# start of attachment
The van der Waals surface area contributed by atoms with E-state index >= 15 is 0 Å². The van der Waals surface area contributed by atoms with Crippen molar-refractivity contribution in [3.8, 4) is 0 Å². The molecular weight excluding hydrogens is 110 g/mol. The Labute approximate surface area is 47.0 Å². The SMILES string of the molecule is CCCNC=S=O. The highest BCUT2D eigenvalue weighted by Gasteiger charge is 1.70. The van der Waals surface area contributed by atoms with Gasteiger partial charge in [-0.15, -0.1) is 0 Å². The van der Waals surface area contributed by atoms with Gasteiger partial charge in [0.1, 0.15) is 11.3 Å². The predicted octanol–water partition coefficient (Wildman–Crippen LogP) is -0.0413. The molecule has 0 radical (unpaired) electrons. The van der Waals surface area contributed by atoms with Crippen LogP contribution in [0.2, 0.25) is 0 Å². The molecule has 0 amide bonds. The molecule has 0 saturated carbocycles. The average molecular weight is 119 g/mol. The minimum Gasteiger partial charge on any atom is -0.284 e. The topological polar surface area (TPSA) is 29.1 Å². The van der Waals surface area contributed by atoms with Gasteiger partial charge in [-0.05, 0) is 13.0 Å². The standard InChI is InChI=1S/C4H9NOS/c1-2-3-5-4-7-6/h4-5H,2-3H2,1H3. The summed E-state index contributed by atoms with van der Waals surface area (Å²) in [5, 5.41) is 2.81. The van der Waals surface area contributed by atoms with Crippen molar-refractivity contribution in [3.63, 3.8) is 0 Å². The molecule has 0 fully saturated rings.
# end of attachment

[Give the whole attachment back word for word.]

The van der Waals surface area contributed by atoms with E-state index >= 15 is 0 Å². The van der Waals surface area contributed by atoms with Crippen molar-refractivity contribution in [3.8, 4) is 0 Å². The molecular weight excluding hydrogens is 110 g/mol. The Labute approximate surface area is 47.0 Å². The SMILES string of the molecule is CCCNC=S=O. The highest BCUT2D eigenvalue weighted by Gasteiger charge is 1.70. The van der Waals surface area contributed by atoms with Gasteiger partial charge in [-0.15, -0.1) is 0 Å². The van der Waals surface area contributed by atoms with Gasteiger partial charge in [0.1, 0.15) is 11.3 Å². The predicted octanol–water partition coefficient (Wildman–Crippen LogP) is -0.0413. The molecule has 0 radical (unpaired) electrons. The van der Waals surface area contributed by atoms with Crippen LogP contribution in [0.2, 0.25) is 0 Å². The molecule has 0 amide bonds. The molecule has 0 saturated carbocycles. The average molecular weight is 119 g/mol. The minimum Gasteiger partial charge on any atom is -0.284 e. The topological polar surface area (TPSA) is 29.1 Å². The van der Waals surface area contributed by atoms with Gasteiger partial charge in [-0.05, 0) is 13.0 Å². The standard InChI is InChI=1S/C4H9NOS/c1-2-3-5-4-7-6/h4-5H,2-3H2,1H3. The summed E-state index contributed by atoms with van der Waals surface area (Å²) in [5, 5.41) is 2.81. The van der Waals surface area contributed by atoms with Crippen molar-refractivity contribution in [3.63, 3.8) is 0 Å². The molecule has 0 fully saturated rings.